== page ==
Coalition plans to link oveseas aid to security

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Indy Politics

Part of Britain's £6bn overseas aid budget could be switched to defence and anti-terrorism projects, according to a leaked government document.

The proposal could undermine the Coalition Government's repeated pledges to increase spending on aid to the world's poorest countries. While other ministries will see their budgets cut by up to 40 per cent in a spending review to be concluded by October, the Department for International Development and the Department of Health have been promised more money each year on top of inflation.

The leaked report discloses that the National Security Council (NSC), chaired by David Cameron, has ordered that the ODA (official development assistance) budget should make "the maximum possible contribution to national security".

It adds: "Although the NSC will not in most cases direct DFID spend in country, we need to be able to make the case for how our work contributes to national security."

The report, sent to DFID offices abroad, advises officials to mention national security when submitting bids under a new internal market for aid projects. It adds: "We need to explain how DFID's work in fragile states contributes to national security through 'upstream' prevention that helps to stop potential threats to the UK developing (including work to improve health and education, provide water, build roads, improve governance and security)."

Labour seized on the leak as evidence that spending on relieving poverty could be cut, possibly to ease the cash crisis at the Ministry of Defence.

Gareth Thomas, the shadow minister for International Development, said: "This document is deeply worrying as it confirms the fears of many in the international development and humanitarian community that the Government plans to securitise the aid budget, and weaken its focus in prioritising resources on the poorest people and countries."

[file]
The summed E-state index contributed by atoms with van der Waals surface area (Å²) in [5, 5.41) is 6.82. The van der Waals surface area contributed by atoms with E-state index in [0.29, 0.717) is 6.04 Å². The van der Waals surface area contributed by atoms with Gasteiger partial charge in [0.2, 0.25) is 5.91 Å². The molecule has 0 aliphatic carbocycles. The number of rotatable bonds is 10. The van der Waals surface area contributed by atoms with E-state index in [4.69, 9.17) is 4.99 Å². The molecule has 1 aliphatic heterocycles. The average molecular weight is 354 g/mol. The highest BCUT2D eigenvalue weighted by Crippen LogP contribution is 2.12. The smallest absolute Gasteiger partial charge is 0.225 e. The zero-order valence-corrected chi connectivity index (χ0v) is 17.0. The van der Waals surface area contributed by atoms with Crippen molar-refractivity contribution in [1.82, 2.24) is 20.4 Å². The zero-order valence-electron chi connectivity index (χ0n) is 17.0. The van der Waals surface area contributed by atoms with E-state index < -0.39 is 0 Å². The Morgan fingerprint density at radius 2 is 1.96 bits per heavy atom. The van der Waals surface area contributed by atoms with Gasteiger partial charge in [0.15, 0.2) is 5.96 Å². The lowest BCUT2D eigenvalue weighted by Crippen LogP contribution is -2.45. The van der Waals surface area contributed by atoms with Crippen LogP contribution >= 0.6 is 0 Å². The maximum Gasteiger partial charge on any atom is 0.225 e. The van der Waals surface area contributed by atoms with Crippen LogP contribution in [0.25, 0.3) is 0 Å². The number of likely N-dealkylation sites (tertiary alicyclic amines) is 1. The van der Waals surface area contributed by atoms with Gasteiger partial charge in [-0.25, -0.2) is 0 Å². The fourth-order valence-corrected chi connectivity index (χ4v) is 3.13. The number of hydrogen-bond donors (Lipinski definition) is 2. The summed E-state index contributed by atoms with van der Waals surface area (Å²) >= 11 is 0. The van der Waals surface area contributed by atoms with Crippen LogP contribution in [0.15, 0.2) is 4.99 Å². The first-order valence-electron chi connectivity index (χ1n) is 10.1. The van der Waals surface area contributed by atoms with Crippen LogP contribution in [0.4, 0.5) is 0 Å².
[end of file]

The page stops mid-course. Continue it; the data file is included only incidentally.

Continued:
He claimed that other ministers, rather than the Secretary of State for International Development, Andrew Mitchell, would now call the shots on the aid budget.

"It is right that our development and national security efforts are complementary and co-ordinated, particularly in countries like Afghanistan, but there is a significant risk that we will see our aid budget increasingly geared to narrow security priorities, instead of meeting the wider needs of the poorest and most vulnerable people," said Mr Thomas.

He said that it was becoming clearer why the Tories had abandoned more than 80 of Labour's key international commitments – including a pledge to put millions more children into school – as fewer resources will be available if money is switched to security. "With a key UN summit less than a month away this will be a further blow to those hoping Britain would be leading the effort to get the Millennium Development Goals back on track," he said.

A DFID spokeswoman said: "Relief of poverty is central to everything that DFID does. But countries most struggling to come to terms with the battle against poverty are precisely those where conflict and insecurity are most prevalent. Unless the international community takes a lead in tackling these intractable problems, we cannot hope to achieve a better deal for the world's poorest people."

She added: "A review of all the UK's bilateral aid is looking at all DFID's programmes, but has yet to reach any conclusions. All DFID funding is and will continue to be governed by internationally agreed definitions of what constitutes aid".